Source: U.S. Department of Justice, Office of Community Oriented Policing Services, (Undated draft). Collaborative Reform Initiative: Milwaukee Police Department Assessment Report, 235 pp. P. 91

When data were aggregated for all of the police districts reporting findings to the Office of Community Oriented Policing Services, the total stops by race are as reported below:

Totals for Race/Ethnicity of Drivers by Total MPD Traffic Stops, 2013 – 2015
White Traffic StopsBlack Traffic StopsHispanic Traffic StopsOther StopsUnknownTotal
93,987 Total291,684 Total57,452 Total11,645 Total7,993462,761

Source: U.S. Department of Justice, Office of Community Oriented Policing Services, (Undated draft). Collaborative Reform Initiative: Milwaukee Police Department Assessment Report, 235 pp. P. 91

3. Additionally, African Americans were 2.02 times more likely between 2013 – 2015 to be searched compared to White drivers…Hispanic drivers were 2.23 times more likely to be searched than White drivers. African Americans and Hispanics were also significantly more likely to be issued a citation and arrested as the result of a traffic stop. (P.91). Interestingly, MPD personnel are aware that issuing warnings rather than citations is likely to mitigate the impact of the traffic stops on communities where (often time-consuming) traffic stops are most prevalent. (P. 87)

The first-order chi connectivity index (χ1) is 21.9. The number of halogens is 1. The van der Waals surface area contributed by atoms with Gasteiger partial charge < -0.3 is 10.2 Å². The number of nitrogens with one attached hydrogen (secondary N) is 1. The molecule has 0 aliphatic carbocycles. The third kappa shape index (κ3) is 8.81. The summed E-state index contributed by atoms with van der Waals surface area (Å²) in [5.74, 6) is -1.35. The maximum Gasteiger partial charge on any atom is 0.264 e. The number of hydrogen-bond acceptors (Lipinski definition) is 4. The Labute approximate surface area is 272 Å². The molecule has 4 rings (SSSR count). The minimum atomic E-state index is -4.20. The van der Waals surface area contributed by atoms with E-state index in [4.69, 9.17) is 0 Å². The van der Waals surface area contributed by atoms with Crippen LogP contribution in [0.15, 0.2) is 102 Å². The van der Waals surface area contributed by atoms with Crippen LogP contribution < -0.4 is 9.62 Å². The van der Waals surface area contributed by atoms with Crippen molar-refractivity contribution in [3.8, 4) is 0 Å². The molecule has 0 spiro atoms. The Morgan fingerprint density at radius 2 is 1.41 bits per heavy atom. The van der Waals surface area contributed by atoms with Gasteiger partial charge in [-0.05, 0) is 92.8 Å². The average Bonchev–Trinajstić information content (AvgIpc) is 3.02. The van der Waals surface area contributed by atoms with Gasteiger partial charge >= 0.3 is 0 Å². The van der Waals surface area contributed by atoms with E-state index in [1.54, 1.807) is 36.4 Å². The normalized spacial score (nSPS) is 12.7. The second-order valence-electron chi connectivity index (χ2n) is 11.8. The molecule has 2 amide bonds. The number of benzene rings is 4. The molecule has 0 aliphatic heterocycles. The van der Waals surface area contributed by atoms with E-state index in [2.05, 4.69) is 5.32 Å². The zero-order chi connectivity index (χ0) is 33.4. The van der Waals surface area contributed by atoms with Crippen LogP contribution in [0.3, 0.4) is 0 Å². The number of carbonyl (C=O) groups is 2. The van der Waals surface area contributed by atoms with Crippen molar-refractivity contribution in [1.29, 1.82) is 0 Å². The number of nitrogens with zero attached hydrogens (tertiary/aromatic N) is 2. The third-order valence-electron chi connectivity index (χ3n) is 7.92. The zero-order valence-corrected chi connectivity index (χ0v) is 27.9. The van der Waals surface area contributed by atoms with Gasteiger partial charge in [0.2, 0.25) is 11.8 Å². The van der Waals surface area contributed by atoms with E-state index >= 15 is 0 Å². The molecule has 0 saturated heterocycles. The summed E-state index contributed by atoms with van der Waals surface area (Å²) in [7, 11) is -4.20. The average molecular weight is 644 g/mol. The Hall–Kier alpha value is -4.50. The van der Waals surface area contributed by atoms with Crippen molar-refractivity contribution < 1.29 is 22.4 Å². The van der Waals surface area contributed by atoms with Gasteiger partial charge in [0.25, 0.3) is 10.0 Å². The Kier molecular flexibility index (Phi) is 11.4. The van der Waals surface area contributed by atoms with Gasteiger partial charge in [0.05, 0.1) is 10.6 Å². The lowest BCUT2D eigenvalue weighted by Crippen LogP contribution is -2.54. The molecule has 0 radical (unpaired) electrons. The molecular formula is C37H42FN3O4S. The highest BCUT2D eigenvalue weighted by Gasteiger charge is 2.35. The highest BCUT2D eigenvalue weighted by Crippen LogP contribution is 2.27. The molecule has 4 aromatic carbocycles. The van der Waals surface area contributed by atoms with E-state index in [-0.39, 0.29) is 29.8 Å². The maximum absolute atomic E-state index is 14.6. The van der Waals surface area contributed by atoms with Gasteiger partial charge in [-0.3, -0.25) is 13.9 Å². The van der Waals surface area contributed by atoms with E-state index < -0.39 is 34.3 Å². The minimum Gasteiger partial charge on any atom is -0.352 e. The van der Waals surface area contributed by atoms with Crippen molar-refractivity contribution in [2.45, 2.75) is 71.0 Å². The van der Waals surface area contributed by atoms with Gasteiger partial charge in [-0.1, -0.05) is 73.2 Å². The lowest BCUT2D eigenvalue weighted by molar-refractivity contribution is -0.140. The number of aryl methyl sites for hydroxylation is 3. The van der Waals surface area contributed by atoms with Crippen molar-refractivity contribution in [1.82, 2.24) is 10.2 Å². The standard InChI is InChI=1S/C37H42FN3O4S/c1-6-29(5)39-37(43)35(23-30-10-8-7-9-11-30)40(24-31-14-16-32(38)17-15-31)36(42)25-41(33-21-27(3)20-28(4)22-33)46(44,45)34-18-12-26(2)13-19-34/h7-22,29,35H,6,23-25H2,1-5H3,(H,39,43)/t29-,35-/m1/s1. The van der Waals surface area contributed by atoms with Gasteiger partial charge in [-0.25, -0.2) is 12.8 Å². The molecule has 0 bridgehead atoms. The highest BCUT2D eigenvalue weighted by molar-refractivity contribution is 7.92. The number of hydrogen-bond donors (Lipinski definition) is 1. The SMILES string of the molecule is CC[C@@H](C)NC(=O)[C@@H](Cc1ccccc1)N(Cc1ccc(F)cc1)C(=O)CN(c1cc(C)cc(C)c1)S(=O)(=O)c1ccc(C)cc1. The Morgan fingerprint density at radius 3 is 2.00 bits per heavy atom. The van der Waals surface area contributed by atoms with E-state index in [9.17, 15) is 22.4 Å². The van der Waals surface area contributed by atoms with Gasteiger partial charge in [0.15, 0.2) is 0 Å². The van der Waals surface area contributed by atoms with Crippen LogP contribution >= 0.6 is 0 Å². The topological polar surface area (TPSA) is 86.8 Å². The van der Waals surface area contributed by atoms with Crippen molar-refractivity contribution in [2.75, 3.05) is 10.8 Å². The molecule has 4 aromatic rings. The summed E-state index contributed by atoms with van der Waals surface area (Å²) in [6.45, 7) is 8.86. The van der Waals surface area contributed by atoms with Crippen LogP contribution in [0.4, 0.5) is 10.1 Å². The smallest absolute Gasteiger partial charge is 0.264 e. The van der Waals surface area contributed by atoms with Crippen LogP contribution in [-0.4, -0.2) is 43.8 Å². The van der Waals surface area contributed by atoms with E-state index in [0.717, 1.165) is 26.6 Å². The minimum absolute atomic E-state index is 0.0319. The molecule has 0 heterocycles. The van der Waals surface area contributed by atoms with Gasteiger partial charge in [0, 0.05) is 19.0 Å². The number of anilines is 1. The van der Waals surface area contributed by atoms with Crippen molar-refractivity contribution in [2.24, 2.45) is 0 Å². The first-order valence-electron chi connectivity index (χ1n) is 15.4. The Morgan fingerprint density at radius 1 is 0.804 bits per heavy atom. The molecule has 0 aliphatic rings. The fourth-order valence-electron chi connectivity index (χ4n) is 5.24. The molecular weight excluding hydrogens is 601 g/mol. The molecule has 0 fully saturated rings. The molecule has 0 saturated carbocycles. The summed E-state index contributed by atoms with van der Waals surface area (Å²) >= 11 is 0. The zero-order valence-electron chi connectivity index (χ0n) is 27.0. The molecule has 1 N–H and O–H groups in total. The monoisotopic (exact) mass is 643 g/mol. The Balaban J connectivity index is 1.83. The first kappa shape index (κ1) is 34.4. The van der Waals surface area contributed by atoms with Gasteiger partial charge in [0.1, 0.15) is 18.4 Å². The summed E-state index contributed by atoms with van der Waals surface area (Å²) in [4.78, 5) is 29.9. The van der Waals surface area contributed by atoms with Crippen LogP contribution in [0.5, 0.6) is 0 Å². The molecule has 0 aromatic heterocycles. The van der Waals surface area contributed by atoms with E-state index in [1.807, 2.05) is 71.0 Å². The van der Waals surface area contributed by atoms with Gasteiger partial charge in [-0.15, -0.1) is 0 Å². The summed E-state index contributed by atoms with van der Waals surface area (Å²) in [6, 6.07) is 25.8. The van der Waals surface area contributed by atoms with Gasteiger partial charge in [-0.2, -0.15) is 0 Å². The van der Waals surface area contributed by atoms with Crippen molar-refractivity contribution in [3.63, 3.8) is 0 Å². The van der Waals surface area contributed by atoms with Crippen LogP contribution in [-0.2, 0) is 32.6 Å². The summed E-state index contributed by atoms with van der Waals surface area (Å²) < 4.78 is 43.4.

4. African American residents were searched more than all other racial and ethnic groups… 84 percent of all searches that occurred from 2013–2015 involved African American residents (P. 93) but White residents were found with contraband 21.7 percent of the time when searched by the police while African American individuals were found with contraband 13.3 percent of the time. The disparity in the discovery of contraband exists despite the fact that African American individuals were searched more than five times more frequently than White individuals. (P. 94)

Systems for Supervision, Accountability, Organizational Learning, Remediation, and Discipline